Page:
The familiar orange flags of the school patrols will soon be on view in a brilliant mass of fluttering color as some 3,000 St. Paul students gather on May 9 to march in the 80th annual school police patrol parade and picnic.
Thirty-six patrols from St. Anthony Park Elementary School will be part of the event. They will have practiced their marching for a couple of weeks, perfecting their lock step and chant: “We’re from SAPSA, super, super SAPSA. Everywhere we go, people want to know. . . .”
Students will gather at Fourth and Sibley streets and march to Fifth and Washington streets, accompanied by marching bands from area high schools and St. Paul police officers. Then they will board school buses and head for Como Park to enjoy a day of picnic treats, raffles, games and the chance to check out Como’s new amusement park.
St. Paul is famous for having one of the first school patrols in the world, thanks to the efforts of Sister Carmella Hanngi more than 80 years ago.
There were very few cars on the road when young Caroline Hanngi walked to the Cathedral School of St. Paul, where she was a student. Before 1900, she and other children would keep an eye out for horse-drawn carriages before crossing Summit Avenue.
But by the time Caroline grew up and became Sister Carmella Hanngi, principal of the Cathedral School that she once attended, things had changed dramatically.
By 1920 the presence of cars had increased on St. Paul’s streets. When it came to traffic safety, the learning curve was steep. Cars were newfangled and unfamiliar for most everyone learning to drive. The rules of the road were just being written. The now ubiquitous traffic light was invented in the early 1920s after its inventor witnessed a terrible traffic accident.
At that same time, communities around the country wondered how they could protect schoolchildren from traffic danger as they walked to school.
Sister Carmella was familiar with the idea of teaching older children to provide safe street crossings for younger children. She realized that older children would need not only the respect of the younger children they would shepherd across streets, but they would also need to be respected and obeyed by adult motorists.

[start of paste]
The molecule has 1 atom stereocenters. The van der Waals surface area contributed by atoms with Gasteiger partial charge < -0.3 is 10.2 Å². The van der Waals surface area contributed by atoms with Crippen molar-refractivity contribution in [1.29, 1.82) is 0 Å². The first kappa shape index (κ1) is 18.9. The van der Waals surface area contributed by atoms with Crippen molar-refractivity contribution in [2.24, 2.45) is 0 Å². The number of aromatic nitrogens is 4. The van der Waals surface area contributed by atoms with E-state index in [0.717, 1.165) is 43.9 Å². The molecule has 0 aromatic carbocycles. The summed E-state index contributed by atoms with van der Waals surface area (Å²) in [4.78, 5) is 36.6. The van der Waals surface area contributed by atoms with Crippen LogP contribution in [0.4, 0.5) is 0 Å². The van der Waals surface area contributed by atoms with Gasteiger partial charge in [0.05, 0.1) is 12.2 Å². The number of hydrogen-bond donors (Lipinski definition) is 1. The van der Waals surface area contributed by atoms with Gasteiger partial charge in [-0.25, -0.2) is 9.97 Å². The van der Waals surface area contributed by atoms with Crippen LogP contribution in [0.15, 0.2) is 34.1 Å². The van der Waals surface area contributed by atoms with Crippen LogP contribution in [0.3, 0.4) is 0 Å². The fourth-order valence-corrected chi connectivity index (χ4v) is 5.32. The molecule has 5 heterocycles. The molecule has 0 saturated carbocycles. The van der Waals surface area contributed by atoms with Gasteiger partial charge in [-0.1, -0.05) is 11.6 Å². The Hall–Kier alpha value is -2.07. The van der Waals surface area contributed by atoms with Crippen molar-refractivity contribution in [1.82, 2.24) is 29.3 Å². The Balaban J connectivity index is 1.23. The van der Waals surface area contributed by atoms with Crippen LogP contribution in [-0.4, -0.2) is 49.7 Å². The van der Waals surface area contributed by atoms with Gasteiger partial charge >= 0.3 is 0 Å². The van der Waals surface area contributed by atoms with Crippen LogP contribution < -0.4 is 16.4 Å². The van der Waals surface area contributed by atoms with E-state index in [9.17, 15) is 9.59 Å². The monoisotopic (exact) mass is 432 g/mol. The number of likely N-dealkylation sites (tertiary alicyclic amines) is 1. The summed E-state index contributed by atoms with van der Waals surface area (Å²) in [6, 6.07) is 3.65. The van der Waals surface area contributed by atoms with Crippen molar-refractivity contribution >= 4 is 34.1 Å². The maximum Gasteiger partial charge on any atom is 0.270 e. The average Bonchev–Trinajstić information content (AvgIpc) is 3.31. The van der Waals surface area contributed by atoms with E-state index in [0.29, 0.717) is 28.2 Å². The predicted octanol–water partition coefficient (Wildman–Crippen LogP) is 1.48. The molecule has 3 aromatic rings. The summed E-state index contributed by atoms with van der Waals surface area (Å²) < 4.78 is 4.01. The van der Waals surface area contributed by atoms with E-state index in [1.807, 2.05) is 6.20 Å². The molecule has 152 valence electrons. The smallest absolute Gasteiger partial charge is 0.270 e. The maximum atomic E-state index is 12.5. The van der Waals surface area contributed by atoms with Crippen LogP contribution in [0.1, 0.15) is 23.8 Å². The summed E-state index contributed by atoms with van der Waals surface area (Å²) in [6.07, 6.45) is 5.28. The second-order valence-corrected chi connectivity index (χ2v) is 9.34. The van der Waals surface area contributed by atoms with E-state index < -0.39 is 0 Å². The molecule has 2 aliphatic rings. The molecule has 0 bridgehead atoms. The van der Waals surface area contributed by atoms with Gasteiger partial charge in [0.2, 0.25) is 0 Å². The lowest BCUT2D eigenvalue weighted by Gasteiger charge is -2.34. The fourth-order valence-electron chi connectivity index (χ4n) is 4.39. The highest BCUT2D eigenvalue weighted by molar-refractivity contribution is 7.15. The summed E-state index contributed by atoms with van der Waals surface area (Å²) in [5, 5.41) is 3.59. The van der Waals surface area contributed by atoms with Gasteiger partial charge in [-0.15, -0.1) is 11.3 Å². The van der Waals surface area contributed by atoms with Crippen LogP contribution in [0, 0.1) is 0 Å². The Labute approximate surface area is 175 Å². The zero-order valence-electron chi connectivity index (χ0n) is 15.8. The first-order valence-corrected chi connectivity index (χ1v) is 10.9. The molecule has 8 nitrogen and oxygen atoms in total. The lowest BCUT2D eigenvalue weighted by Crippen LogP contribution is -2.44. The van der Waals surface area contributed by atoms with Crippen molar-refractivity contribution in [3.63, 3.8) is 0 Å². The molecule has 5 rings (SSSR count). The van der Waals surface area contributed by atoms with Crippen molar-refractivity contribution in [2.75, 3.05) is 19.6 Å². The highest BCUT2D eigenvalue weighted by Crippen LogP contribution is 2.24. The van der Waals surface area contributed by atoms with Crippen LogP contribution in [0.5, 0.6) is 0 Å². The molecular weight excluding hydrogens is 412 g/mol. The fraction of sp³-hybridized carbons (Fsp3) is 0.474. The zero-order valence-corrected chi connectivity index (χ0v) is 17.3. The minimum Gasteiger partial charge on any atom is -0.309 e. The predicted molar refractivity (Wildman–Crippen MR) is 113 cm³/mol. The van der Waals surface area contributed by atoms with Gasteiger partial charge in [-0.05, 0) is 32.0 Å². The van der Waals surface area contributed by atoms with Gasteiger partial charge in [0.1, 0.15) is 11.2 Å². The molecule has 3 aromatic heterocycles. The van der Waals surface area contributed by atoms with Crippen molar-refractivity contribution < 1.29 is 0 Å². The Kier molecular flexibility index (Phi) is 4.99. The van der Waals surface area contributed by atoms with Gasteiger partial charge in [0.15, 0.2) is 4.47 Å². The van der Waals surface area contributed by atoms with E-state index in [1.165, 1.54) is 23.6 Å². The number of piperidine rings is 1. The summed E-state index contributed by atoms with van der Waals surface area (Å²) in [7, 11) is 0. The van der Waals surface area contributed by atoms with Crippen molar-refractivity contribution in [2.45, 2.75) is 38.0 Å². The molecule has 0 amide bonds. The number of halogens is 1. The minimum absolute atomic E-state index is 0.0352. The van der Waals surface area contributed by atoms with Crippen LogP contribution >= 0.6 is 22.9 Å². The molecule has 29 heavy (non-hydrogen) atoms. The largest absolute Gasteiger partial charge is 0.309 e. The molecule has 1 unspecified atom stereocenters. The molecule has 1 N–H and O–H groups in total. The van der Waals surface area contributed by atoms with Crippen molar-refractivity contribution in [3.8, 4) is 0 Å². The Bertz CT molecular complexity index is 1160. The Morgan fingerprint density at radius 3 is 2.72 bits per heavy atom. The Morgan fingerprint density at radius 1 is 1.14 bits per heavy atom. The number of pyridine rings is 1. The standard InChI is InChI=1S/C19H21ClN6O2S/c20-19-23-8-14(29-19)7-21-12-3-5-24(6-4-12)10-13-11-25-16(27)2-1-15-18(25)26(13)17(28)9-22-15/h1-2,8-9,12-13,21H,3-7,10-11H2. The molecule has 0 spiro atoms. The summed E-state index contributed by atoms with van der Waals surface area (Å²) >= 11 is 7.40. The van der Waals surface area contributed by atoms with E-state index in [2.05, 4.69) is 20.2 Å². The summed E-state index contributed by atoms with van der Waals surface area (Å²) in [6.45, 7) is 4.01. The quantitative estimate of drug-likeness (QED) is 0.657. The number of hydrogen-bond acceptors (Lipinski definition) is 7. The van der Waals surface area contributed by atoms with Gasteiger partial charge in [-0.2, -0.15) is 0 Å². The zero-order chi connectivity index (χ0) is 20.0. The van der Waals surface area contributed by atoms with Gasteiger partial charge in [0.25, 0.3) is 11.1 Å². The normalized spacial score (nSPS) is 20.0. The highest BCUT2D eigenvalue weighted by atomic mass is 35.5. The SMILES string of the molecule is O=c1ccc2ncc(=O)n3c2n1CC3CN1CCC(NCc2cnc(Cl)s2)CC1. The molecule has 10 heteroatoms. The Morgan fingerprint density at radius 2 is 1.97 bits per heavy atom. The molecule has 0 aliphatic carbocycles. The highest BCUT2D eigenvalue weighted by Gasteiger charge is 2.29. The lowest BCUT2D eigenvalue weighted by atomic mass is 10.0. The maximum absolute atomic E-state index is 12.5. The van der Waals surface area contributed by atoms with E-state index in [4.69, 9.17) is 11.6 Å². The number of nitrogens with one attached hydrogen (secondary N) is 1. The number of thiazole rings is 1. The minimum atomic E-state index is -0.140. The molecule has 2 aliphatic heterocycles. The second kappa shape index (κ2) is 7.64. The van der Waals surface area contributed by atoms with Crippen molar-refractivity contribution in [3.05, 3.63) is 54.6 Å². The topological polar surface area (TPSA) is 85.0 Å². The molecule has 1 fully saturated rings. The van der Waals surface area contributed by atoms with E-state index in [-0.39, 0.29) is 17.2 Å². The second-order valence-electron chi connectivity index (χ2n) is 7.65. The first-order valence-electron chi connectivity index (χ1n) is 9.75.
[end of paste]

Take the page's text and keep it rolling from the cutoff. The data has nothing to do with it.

She turned to the St. Paul Police Department to lend an air of authority to the school patrol program. In 1921, St. Paul Police Lieutenant Frank Hetznecker swore in 17 boys and girls, kitted out in Sam Browne belts stitched together by a harness maker in Lowertown, and carrying yellow hand signs that read STOP– SCHOOL POLICE. Best of all, school police, as they were called then, were issued badges designed to look like St. Paul police badges.
The first school police crossing took place on February 21, 1921, at Summit and Kellogg near the Cathedral School. Within a year, nearly 90 other private and public schools in St. Paul organized school police patrols. Traffic accidents involving children immediately decreased.
To celebrate, the proud pioneers of the first school police patrols marched alongside police units through downtown St. Paul in the spring of 1921. To show their appreciation, the citizens of St. Paul organized a picnic to go with the parade in 1926. Sister Carmella’s school police patrol model spread throughout Minnesota. It has been adopted nationally and in more than 20 countries around the world.
Continuing that proud tradition this year are 37 St. Anthony Park school patrols. They provide safe crossing at seven corners around the school building and along Como Avenue. In addition, the kindergarten patrols walk the half-day kindergartners between school and home in the middle of the day.
Patrols no longer carry yellow signs or wear the classy Sam Browne belts, but they are easily recognized in their bright and practical orange traffic vests, carrying orange plastic flags. They still wear badges that look like a 1920s police badge.
Sixth graders Siri Berg-Moberg and Nathan Blake are the two captains who oversee the smooth operation of patrol duty 184 days of the school year. Siri attended a summer camp training program last August. The Legionville School Safety Patrol Training Center has been run by the Minnesota American Legion near Brainerd since 1948. Siri helped train the new sixth-grade patrols last fall.
Every day, captains Berg-Moberg and Blake walk along the routes that children take to school, checking on patrols and “walkers,” as they are sometimes called. They pass out “incentive tickets” to patrols doing an especially good job. These tickets are worth $1 at area businesses like Speedy Market and Ginkgo’s.
According to Siri, “The hardest part is keeping the younger kids in line. We give warnings, but usually it’s enough to tell them not to do something.”
Nathan said that this year a couple of cars went through the intersection when they should have stopped for the patrol flags. Patrols wrote down the license plate numbers of the cars and turned them in to their supervisor, Tim Olmsted. He forwarded them to the St. Paul Police, who issued tickets.
Olmsted, a second-grade teacher at St. Anthony Park and supervisor of the patrol program for the past several years, is clearly proud of the patrols. “They are out there in all weather,” he said, “the heat, the rain, the days below zero. They don’t complain.”
Last year, the school received the prestigious Winterhalter Award for doing an outstanding job with school patrol. The school got a plaque, and the St. Anthony Park patrols got to march at the front of the parade with the chief of police. The previous year, St. Anthony Park received a second-place trophy for excellent marching. Olmsted is hoping that this year St. Anthony Park’s school patrol will again be recognized for its award-worthy efforts.